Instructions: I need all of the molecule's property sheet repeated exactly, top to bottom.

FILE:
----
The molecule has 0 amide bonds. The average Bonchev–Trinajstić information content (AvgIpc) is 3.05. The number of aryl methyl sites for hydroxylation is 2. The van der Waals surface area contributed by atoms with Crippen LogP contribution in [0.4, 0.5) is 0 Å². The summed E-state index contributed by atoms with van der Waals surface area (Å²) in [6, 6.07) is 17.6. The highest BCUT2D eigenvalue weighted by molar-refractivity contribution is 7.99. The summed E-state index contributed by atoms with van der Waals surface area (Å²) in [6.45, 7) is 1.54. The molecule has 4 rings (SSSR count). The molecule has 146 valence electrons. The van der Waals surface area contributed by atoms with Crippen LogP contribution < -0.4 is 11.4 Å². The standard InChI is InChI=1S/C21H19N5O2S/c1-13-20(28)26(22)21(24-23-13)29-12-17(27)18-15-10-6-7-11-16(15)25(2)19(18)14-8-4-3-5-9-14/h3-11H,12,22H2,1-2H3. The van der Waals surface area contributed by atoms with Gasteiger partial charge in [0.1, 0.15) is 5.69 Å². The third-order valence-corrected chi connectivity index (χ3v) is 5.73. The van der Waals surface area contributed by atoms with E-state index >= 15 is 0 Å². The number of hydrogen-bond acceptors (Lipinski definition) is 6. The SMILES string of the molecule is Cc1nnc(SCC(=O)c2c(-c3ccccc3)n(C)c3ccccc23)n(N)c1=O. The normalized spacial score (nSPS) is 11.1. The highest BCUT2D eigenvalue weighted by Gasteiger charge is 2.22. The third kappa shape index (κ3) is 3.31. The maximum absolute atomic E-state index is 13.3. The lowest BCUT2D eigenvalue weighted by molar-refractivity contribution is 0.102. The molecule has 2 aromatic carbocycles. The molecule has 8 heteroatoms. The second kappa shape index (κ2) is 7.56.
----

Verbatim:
The molecule has 0 amide bonds. The average Bonchev–Trinajstić information content (AvgIpc) is 3.05. The number of aryl methyl sites for hydroxylation is 2. The van der Waals surface area contributed by atoms with Crippen LogP contribution in [0.4, 0.5) is 0 Å². The summed E-state index contributed by atoms with van der Waals surface area (Å²) in [6, 6.07) is 17.6. The highest BCUT2D eigenvalue weighted by molar-refractivity contribution is 7.99. The summed E-state index contributed by atoms with van der Waals surface area (Å²) in [6.45, 7) is 1.54. The molecule has 4 rings (SSSR count). The molecule has 146 valence electrons. The van der Waals surface area contributed by atoms with Crippen LogP contribution < -0.4 is 11.4 Å². The standard InChI is InChI=1S/C21H19N5O2S/c1-13-20(28)26(22)21(24-23-13)29-12-17(27)18-15-10-6-7-11-16(15)25(2)19(18)14-8-4-3-5-9-14/h3-11H,12,22H2,1-2H3. The van der Waals surface area contributed by atoms with Gasteiger partial charge in [0.1, 0.15) is 5.69 Å². The third-order valence-corrected chi connectivity index (χ3v) is 5.73. The van der Waals surface area contributed by atoms with E-state index >= 15 is 0 Å². The number of hydrogen-bond acceptors (Lipinski definition) is 6. The SMILES string of the molecule is Cc1nnc(SCC(=O)c2c(-c3ccccc3)n(C)c3ccccc23)n(N)c1=O. The normalized spacial score (nSPS) is 11.1. The highest BCUT2D eigenvalue weighted by Gasteiger charge is 2.22. The third kappa shape index (κ3) is 3.31. The maximum absolute atomic E-state index is 13.3. The lowest BCUT2D eigenvalue weighted by molar-refractivity contribution is 0.102. The molecule has 2 aromatic carbocycles. The molecule has 8 heteroatoms. The second kappa shape index (κ2) is 7.56.